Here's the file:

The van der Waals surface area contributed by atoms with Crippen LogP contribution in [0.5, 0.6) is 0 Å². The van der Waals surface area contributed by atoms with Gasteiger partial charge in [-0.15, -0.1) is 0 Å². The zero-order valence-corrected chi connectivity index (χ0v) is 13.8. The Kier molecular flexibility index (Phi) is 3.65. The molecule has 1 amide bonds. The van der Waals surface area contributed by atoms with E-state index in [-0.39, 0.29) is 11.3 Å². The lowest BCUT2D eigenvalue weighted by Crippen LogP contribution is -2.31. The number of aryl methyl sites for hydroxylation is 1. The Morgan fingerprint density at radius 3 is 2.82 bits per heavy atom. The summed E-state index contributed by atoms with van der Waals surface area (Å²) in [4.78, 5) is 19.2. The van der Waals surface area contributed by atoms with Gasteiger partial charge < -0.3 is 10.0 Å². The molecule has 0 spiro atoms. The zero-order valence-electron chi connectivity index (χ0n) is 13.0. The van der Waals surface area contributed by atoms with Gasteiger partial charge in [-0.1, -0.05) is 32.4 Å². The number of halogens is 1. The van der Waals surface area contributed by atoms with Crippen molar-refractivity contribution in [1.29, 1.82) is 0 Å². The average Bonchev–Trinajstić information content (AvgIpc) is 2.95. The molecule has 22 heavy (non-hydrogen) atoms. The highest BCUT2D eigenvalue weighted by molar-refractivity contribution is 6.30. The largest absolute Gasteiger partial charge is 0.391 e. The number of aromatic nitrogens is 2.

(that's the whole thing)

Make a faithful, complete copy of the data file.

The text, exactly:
The van der Waals surface area contributed by atoms with Crippen LogP contribution in [0.5, 0.6) is 0 Å². The van der Waals surface area contributed by atoms with Gasteiger partial charge in [-0.15, -0.1) is 0 Å². The zero-order valence-corrected chi connectivity index (χ0v) is 13.8. The Kier molecular flexibility index (Phi) is 3.65. The molecule has 1 amide bonds. The van der Waals surface area contributed by atoms with E-state index in [-0.39, 0.29) is 11.3 Å². The lowest BCUT2D eigenvalue weighted by Crippen LogP contribution is -2.31. The number of aryl methyl sites for hydroxylation is 1. The Morgan fingerprint density at radius 3 is 2.82 bits per heavy atom. The summed E-state index contributed by atoms with van der Waals surface area (Å²) in [4.78, 5) is 19.2. The van der Waals surface area contributed by atoms with Gasteiger partial charge < -0.3 is 10.0 Å². The molecule has 0 spiro atoms. The zero-order valence-electron chi connectivity index (χ0n) is 13.0. The van der Waals surface area contributed by atoms with Gasteiger partial charge in [-0.1, -0.05) is 32.4 Å². The number of halogens is 1. The van der Waals surface area contributed by atoms with Crippen molar-refractivity contribution in [1.29, 1.82) is 0 Å². The average Bonchev–Trinajstić information content (AvgIpc) is 2.95. The molecule has 22 heavy (non-hydrogen) atoms. The highest BCUT2D eigenvalue weighted by molar-refractivity contribution is 6.30. The largest absolute Gasteiger partial charge is 0.391 e. The number of aromatic nitrogens is 2.